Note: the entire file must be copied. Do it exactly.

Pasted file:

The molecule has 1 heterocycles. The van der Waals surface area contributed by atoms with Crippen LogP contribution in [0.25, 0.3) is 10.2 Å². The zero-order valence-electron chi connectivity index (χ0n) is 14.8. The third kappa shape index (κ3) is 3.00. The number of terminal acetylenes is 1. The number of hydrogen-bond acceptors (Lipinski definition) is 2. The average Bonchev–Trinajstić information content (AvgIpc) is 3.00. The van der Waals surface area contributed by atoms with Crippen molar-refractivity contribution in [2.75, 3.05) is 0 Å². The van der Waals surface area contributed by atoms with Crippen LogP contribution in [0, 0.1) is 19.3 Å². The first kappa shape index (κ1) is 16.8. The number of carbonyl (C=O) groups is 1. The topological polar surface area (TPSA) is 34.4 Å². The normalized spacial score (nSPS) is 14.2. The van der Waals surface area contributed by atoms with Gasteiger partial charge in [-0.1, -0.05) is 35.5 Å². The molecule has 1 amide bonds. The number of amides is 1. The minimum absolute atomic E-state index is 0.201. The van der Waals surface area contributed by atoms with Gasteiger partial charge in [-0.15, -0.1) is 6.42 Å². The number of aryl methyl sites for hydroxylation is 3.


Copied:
The molecule has 1 heterocycles. The van der Waals surface area contributed by atoms with Crippen LogP contribution in [0.25, 0.3) is 10.2 Å². The zero-order valence-electron chi connectivity index (χ0n) is 14.8. The third kappa shape index (κ3) is 3.00. The number of terminal acetylenes is 1. The number of hydrogen-bond acceptors (Lipinski definition) is 2. The average Bonchev–Trinajstić information content (AvgIpc) is 3.00. The van der Waals surface area contributed by atoms with Crippen molar-refractivity contribution in [2.75, 3.05) is 0 Å². The van der Waals surface area contributed by atoms with Crippen LogP contribution in [0, 0.1) is 19.3 Å². The first kappa shape index (κ1) is 16.8. The number of carbonyl (C=O) groups is 1. The topological polar surface area (TPSA) is 34.4 Å². The normalized spacial score (nSPS) is 14.2. The van der Waals surface area contributed by atoms with Gasteiger partial charge in [-0.1, -0.05) is 35.5 Å². The molecule has 1 amide bonds. The number of amides is 1. The minimum absolute atomic E-state index is 0.201. The van der Waals surface area contributed by atoms with Gasteiger partial charge in [-0.15, -0.1) is 6.42 Å². The number of aryl methyl sites for hydroxylation is 3.